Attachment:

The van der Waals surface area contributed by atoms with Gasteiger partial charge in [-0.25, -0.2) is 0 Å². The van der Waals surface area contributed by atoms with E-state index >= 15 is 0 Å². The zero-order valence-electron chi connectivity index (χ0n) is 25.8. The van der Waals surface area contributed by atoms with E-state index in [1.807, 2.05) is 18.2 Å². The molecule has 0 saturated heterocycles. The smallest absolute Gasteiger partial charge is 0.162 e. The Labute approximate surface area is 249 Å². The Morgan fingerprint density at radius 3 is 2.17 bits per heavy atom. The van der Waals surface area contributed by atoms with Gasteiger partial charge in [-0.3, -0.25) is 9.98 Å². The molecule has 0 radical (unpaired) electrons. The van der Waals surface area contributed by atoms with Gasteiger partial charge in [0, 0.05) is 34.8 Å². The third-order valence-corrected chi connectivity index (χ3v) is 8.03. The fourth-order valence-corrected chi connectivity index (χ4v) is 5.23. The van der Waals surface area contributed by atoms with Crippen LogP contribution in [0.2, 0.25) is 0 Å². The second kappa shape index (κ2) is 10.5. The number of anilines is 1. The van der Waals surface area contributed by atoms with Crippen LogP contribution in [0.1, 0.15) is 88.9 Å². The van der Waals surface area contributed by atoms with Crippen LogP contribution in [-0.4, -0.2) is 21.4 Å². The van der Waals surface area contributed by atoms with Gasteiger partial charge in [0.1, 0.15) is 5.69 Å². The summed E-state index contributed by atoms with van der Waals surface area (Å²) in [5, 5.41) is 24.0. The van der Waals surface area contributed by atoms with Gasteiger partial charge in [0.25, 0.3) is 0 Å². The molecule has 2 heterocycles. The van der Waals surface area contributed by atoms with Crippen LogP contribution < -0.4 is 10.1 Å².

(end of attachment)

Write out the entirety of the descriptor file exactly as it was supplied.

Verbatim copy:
The van der Waals surface area contributed by atoms with Gasteiger partial charge in [-0.25, -0.2) is 0 Å². The van der Waals surface area contributed by atoms with E-state index >= 15 is 0 Å². The zero-order valence-electron chi connectivity index (χ0n) is 25.8. The van der Waals surface area contributed by atoms with E-state index in [1.807, 2.05) is 18.2 Å². The molecule has 0 saturated heterocycles. The smallest absolute Gasteiger partial charge is 0.162 e. The Labute approximate surface area is 249 Å². The Morgan fingerprint density at radius 3 is 2.17 bits per heavy atom. The van der Waals surface area contributed by atoms with Gasteiger partial charge in [-0.3, -0.25) is 9.98 Å². The molecule has 0 radical (unpaired) electrons. The van der Waals surface area contributed by atoms with Gasteiger partial charge in [0, 0.05) is 34.8 Å². The third-order valence-corrected chi connectivity index (χ3v) is 8.03. The fourth-order valence-corrected chi connectivity index (χ4v) is 5.23. The van der Waals surface area contributed by atoms with Crippen LogP contribution in [0.2, 0.25) is 0 Å². The second kappa shape index (κ2) is 10.5. The number of anilines is 1. The van der Waals surface area contributed by atoms with Crippen LogP contribution in [0.1, 0.15) is 88.9 Å². The van der Waals surface area contributed by atoms with Crippen LogP contribution in [-0.4, -0.2) is 21.4 Å². The van der Waals surface area contributed by atoms with Gasteiger partial charge in [0.1, 0.15) is 5.69 Å². The summed E-state index contributed by atoms with van der Waals surface area (Å²) in [5, 5.41) is 24.0. The van der Waals surface area contributed by atoms with Gasteiger partial charge in [0.25, 0.3) is 0 Å². The molecule has 2 heterocycles. The van der Waals surface area contributed by atoms with Crippen LogP contribution < -0.4 is 10.1 Å².